"It's better that you are as detached as possible from the actual rendition," he said.  "That way, Howard himself won't know your role in this."

I shrugged.  "However you execute this is fine by me."

We would be on hold, said Blitzer, until the Justice Department gave a final nod.  

Bob G, Jim S, and John H would deliver a formal presentation two weeks hence.

But whatever their decision, said Blitzer, I should continue my contact with Howard with a view toward cultivating positive intelligence from my relationship with the defector.  

Indeed, the irony of putting the KGB in Central Europe to work on Spy’s Guide was savored by all in attendance.

We adjourned.

"About those tests," said John H as we strolled the long corridor.  "When...?"


"Tell them to shove their battery up their..."

"Yeah, I figured as much," said John H.

Next morning, back to Headquarters.  





This time we ascended to the seventh floor where the Big Cheese Family resided. 

John H, John Q, and I strolled into the large corner office of Robert "Bear" Bryant, Assistant Director for National Security, after first meeting his deputy, John Lewis. 

Bryant had a large paunch and a mumbling growl of a voice; part grizzly, part teddy bear.  

"So where are we on this?" he asked, handing me his business card.


John H briefed the assistant director.  

John Q pitched in. 

I did, too.  Specifically, I mentioned Edward Howard's new idea to write Spy’s Cookbook, a manual for double-agents.

"Bear" Bryant
Bryant shook his head in disgust and growled his support for our operation.  

He wanted to haul Howard in, he said, and he ventured his opinion that Budapest would be our best bet.





Bryant thanked me.

I pointed to John H.  "He’s the real hero," I said.  "This job takes patience, and this guy's got the patience of a saint."

John H and Bryant had started their careers together as rookie Special Agents in Seattle.  Bryant had jumped into the fast lane and rose through the ranks; John H had plodded on, content to settle in New Mexico.  If he had any further ambition, it was to teach Sunday school in retirement.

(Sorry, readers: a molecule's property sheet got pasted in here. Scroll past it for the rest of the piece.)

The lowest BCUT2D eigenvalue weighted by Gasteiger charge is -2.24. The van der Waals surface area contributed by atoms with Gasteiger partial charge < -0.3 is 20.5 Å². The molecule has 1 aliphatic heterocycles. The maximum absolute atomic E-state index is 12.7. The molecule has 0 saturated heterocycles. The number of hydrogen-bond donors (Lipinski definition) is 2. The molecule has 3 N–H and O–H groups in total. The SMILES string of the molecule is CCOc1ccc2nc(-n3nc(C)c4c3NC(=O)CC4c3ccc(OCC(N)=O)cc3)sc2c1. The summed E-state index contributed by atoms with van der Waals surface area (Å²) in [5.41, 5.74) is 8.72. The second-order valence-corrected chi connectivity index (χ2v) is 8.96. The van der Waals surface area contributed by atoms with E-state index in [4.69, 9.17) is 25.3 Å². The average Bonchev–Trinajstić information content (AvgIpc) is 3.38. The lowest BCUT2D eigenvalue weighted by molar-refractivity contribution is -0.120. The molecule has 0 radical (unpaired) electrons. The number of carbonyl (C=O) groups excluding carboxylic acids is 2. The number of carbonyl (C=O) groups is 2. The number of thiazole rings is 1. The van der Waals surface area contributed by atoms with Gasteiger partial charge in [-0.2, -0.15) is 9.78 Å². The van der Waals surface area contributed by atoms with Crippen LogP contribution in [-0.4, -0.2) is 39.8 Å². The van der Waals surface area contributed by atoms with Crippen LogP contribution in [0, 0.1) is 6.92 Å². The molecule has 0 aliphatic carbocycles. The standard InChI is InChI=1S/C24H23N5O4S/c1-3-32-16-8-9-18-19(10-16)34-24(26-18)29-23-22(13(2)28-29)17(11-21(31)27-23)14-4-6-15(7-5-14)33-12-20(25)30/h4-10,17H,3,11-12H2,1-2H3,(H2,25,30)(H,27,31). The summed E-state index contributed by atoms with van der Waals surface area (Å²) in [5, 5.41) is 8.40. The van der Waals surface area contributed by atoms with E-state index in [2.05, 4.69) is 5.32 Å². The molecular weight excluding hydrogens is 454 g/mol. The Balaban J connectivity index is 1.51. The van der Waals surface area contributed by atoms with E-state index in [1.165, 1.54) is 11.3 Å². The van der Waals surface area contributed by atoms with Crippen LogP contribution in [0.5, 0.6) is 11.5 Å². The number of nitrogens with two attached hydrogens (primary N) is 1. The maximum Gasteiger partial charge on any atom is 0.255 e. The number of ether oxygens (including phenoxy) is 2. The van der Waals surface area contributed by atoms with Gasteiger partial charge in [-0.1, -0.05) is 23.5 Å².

We stood.  Bryant shook my hand, gave me his calling card.  

I now had the confidence of the Bureau's national security division at its most senior level.


Next day I met with Joel Joseph and Alan Sultan at National Press.  

With advance orders under 6,000 copies, and a cool reception from sales reps, Howard's book had become more trouble than it was worth.

Sultan favored killing it.  Joseph wanted to publish, but only if Howard's agent literary backed off and waived the remainder of his advance.  

Would I talk to Howard, they asked, and resolve this crisis?


I reached Edward Howard at his Dacha.  He answered, but something appeared wrong with the telephone connection.  

I hung up, touch-keyed again.

Howard answered.  Nothing wrong with the line.  It was him, incoherence-squared.  

"Call me to-mor-row," he finally managed.

When I reached him next afternoon, Howard was still plastered, in the midst of what must have been a colossal binge.  

Either I could not hear him, or he could not talk, I wasn't sure which, so I disconnected, redialed.  

Howard answered after eight rings.

"Is that you, Ed?" I asked.

"Yeah."

 "It's me, Robert."

 "Yeah.  Ro-bert."

 "Ed, you don't sound well."

 "I'm drink-king."


 "Why?"

 "I lost my biz-i-nez."

 "How?  What happened?

Howard lapsed into incoherence.

"When should I call you again?" I asked.

"One day."  

"Tomorrow?"

 "Yeah.  One day."

I tried him next day.  

Howard was no longer drunk, but suffering a mammoth hangover.  

"I was drinking."  He said, like a schoolboy caught cheating on an exam.

"For how long?"

"Four days.  Man, I need some aspirin."

"What's happening with your business?"

"I lost my office, had to move out."

"Is that why you were drinking?"

"I had a fight with my girlfriend," said Howard.

"Sorry to hear that.  Look, here's the deal on your book.  National Press will kill it unless you forego the rest of the advance."

"Okay, I'll tell my agent to back off."

"And you're still gung-ho on Spy’s Guide?"

"Yes."


I phoned John H, clued him in.

"For a few minutes there," I said, "I thought Howard was dying."

"That would have put you out of a job," said John H.

"It's not the way this story is supposed to end," I said.

 "No."

In keeping with Bob Blitzer’s wishes to improve operational security, John H gave me a new telephone number, a ghost line with a 202 area code, created specifically for my calls to him.  

"I'm coming to Washington," said John H.  "We have a new problem."


I met John H inside Le Bon Pain on 10th Street, opposite the Hoover Building, from which only problems emanated.